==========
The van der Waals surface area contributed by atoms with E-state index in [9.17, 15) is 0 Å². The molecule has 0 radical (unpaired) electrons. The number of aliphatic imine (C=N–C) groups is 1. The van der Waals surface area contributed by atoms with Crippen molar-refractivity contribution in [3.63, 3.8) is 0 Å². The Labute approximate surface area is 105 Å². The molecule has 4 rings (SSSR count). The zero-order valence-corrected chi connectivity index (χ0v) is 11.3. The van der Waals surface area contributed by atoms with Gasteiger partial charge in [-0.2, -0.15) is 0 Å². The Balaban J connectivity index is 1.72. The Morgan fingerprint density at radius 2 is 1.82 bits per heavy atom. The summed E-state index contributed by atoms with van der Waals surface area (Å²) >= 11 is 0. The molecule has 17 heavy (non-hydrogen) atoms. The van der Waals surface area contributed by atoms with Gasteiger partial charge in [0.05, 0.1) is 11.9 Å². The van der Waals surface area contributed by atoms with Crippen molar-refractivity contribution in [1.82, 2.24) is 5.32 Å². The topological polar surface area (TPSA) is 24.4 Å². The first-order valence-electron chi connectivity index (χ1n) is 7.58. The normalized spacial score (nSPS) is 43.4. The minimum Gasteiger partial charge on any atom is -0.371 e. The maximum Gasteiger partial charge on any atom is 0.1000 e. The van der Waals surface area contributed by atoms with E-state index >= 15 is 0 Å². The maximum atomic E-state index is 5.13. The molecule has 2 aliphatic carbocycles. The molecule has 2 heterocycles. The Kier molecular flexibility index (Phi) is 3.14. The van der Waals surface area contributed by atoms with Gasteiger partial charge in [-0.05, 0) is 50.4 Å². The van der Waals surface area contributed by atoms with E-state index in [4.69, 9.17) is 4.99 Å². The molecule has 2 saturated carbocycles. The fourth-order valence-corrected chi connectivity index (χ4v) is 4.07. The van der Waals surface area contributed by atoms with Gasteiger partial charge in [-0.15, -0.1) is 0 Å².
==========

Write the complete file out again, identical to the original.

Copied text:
The van der Waals surface area contributed by atoms with E-state index in [9.17, 15) is 0 Å². The molecule has 0 radical (unpaired) electrons. The number of aliphatic imine (C=N–C) groups is 1. The van der Waals surface area contributed by atoms with Crippen molar-refractivity contribution in [3.63, 3.8) is 0 Å². The Labute approximate surface area is 105 Å². The molecule has 4 rings (SSSR count). The zero-order valence-corrected chi connectivity index (χ0v) is 11.3. The van der Waals surface area contributed by atoms with Gasteiger partial charge in [-0.2, -0.15) is 0 Å². The Balaban J connectivity index is 1.72. The Morgan fingerprint density at radius 2 is 1.82 bits per heavy atom. The summed E-state index contributed by atoms with van der Waals surface area (Å²) >= 11 is 0. The molecule has 17 heavy (non-hydrogen) atoms. The van der Waals surface area contributed by atoms with Gasteiger partial charge in [0.05, 0.1) is 11.9 Å². The van der Waals surface area contributed by atoms with Crippen molar-refractivity contribution in [1.82, 2.24) is 5.32 Å². The topological polar surface area (TPSA) is 24.4 Å². The first-order valence-electron chi connectivity index (χ1n) is 7.58. The normalized spacial score (nSPS) is 43.4. The minimum Gasteiger partial charge on any atom is -0.371 e. The maximum Gasteiger partial charge on any atom is 0.1000 e. The van der Waals surface area contributed by atoms with E-state index >= 15 is 0 Å². The maximum atomic E-state index is 5.13. The molecule has 2 aliphatic carbocycles. The molecule has 2 heterocycles. The Kier molecular flexibility index (Phi) is 3.14. The van der Waals surface area contributed by atoms with Gasteiger partial charge in [-0.05, 0) is 50.4 Å². The van der Waals surface area contributed by atoms with E-state index in [4.69, 9.17) is 4.99 Å². The molecule has 2 saturated carbocycles. The fourth-order valence-corrected chi connectivity index (χ4v) is 4.07. The van der Waals surface area contributed by atoms with Gasteiger partial charge in [-0.15, -0.1) is 0 Å².